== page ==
Then pour the flour into the water container so the flour won’t stick to the sides of the container. Once flour, yeast, and water are mixed, then add the salt.
Making the Dough
To make the dough follow these steps:
- Put the mixer bowl with the flour in it on the mixer stand fitted with the dough hook.
- With the mixer at its lowest speed, pour in the water/yeast mixture and mix for about 1 minute. Most of the mix will be attached to the dough hook.
- Pull the dough from the dough hook, and with a bowl scraper, grab the remaining dough from the sides of the bowl and incorporate it into the mixture. If there is unincorporated flour on the bottom of the bowl, just add a couple of tablespoons of water, and it will detach from the bottom of the container.
- Add the salt and mix on the lowest speed for 1 to 2 minutes.
- Stop the mixer again to grab any unincorporated flour with the bowl scraper and incorporate any remaining flour into the mixture. Keep mixing for about 6 to 8 minutes, depending on how the dough is mixing.
So, if you think you will end up overeating pizza, you might want to consider mixing the dough by hand so you can burn some of the extra calories.
The main reason why we mix the dough other than combining the ingredients, is to develop the gluten. The gluten will give the dough structure and serve as a glue between all the ingredients. Here’s a little more on this subject.
What is Gluten?
The gluten is a viscous and elastic substance, which is formed during the mixture and is given by the union of two proteins in the flour, which are insoluble in water: “gliadin” and “glutenin.”
These two proteins, in contact with the water and stressed by the energy of mixing, bind to each other, forming the gluten.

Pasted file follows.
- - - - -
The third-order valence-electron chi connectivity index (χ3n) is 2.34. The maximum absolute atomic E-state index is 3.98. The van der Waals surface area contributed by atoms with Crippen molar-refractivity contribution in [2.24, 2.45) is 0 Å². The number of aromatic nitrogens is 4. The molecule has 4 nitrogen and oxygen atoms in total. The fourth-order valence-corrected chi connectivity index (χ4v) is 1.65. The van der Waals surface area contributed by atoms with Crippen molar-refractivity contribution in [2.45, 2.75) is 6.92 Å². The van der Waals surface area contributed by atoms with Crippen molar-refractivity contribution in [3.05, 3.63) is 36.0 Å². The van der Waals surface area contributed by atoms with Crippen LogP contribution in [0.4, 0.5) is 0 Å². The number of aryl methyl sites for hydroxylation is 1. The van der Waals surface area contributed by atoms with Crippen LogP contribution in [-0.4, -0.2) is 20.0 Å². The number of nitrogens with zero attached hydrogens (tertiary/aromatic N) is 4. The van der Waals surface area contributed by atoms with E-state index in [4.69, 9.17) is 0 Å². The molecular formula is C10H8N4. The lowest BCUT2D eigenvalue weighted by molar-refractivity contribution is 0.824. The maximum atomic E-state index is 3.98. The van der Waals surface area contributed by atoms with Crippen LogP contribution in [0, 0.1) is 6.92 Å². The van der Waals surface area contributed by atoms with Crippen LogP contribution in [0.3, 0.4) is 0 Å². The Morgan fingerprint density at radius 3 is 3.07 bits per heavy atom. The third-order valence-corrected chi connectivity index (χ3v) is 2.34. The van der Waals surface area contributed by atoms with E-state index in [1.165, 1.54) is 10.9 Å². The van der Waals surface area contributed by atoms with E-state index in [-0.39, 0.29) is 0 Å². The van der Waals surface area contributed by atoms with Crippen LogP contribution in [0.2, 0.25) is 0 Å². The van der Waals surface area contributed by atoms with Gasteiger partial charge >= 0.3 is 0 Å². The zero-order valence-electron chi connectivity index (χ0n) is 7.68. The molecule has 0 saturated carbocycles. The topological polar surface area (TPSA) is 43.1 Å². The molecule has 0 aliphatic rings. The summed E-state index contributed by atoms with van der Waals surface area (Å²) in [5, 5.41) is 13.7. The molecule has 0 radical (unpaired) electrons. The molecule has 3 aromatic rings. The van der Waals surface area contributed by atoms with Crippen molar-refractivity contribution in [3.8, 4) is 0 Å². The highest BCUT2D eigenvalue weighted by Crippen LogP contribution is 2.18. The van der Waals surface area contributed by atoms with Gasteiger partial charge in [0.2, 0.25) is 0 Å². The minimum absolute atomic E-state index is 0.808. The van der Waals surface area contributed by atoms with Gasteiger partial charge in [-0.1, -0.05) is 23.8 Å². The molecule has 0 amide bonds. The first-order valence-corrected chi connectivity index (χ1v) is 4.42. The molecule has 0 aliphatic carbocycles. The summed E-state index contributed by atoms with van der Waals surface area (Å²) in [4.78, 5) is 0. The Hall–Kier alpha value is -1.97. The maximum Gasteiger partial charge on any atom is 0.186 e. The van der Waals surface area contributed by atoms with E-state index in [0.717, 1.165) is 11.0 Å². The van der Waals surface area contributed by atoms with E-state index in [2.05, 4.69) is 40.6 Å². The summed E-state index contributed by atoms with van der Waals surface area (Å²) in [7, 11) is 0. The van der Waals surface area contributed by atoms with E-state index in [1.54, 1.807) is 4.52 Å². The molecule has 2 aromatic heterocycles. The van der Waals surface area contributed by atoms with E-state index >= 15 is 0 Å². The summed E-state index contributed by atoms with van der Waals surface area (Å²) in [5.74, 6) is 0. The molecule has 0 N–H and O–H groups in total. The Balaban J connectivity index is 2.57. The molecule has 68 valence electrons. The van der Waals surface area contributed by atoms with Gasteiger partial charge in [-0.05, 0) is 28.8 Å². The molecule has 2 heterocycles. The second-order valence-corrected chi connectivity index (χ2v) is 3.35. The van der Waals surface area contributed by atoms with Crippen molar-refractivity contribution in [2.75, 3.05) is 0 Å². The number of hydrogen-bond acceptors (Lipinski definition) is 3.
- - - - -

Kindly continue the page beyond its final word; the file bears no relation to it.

Gluten is also called mesh gluten because just like a web or network holds together the dough. Gluten is what helps the dough take shape and creates a structure. It acts as a glue in the mixture. Some flours do not contain any gluten, which is very difficult to handle because they have the consistency of a cream.
When the dough is just made, the gluten is very tense and elastic, like stretching a rubber band. Then over time, the pressure of the gases produced by the leavening is released, and the dough becomes loose.
The mixture should separate from the sides of the bowl, all together forming a big ball of dough in the center of the bowl.
Note: If you over-mix it, the dough will become tough and difficult to handle.
If you prefer you can also mix the dough by hand.
Knead the Dough
We think there is nothing more relaxing than kneading the dough by hand. The only downfall of it is time, and if you are making a considerable amount of dough, it will be a workout. Try it; then you don’t have to go to the gym.
With the palm of your hand in a forward push motion, knead the dough by hand. You need to check whether the gluten is fully developed by doing a windowpane test.
How to knead the dough
- Knead the dough by folding the dough over itself and turning it repeatedly for about 30 seconds to 1 minute to form a big ball of dough. Note: Do Not over-knead the dough, or it will become very tough.
- With your index finger touch the dough, it should spring back to its original shape.
- Place the mass of dough is a lighted oiled, sealed container.
To know if your dough is ready, you need to perform a windowpane test.
Here is how you do it.
Tear a piece of the dough off the mass and try to form a square or a window with your fingers by stretching it out until it is paper-thin or translucent.
If it breaks, then the gluten is still not developed, and one needs to knead it more.
When ready, poke the windowpane with your finger, and it will form a perfect circle.
Ferment the Dough
Our base recipe calls for a two-fermentation process. Allowing the dough to rise twice results in a more delicate gluten structure than allowing it to rise once. It results in a smaller crumb and prevents huge gaping air holes in your crust.
During the first fermentation, the dough let the dough rise in a sealed container for 1 to 1 ½ hr.
You can set it room temperature or in the oven at the “Proof” setting.
What is the best temperature to ferment pizza dough?
The dough is proofed best at 80°F. Depending on where you live, the room temperature and the time of the year will determine the conditions for your dough fermentation.
It is not the same if you live in Wisconsin, and it’s the middle of January than if you live in Florida. So, you need to check your room temperature if you plan to ferment the dough at room temperature.
We like the “Proof” setting in the kitchen oven because it will give you a constant temperature already set at 80°F. If your oven does not have the “Proof” setting, check if you have a “Warm” setting and check at what temperature sets the oven.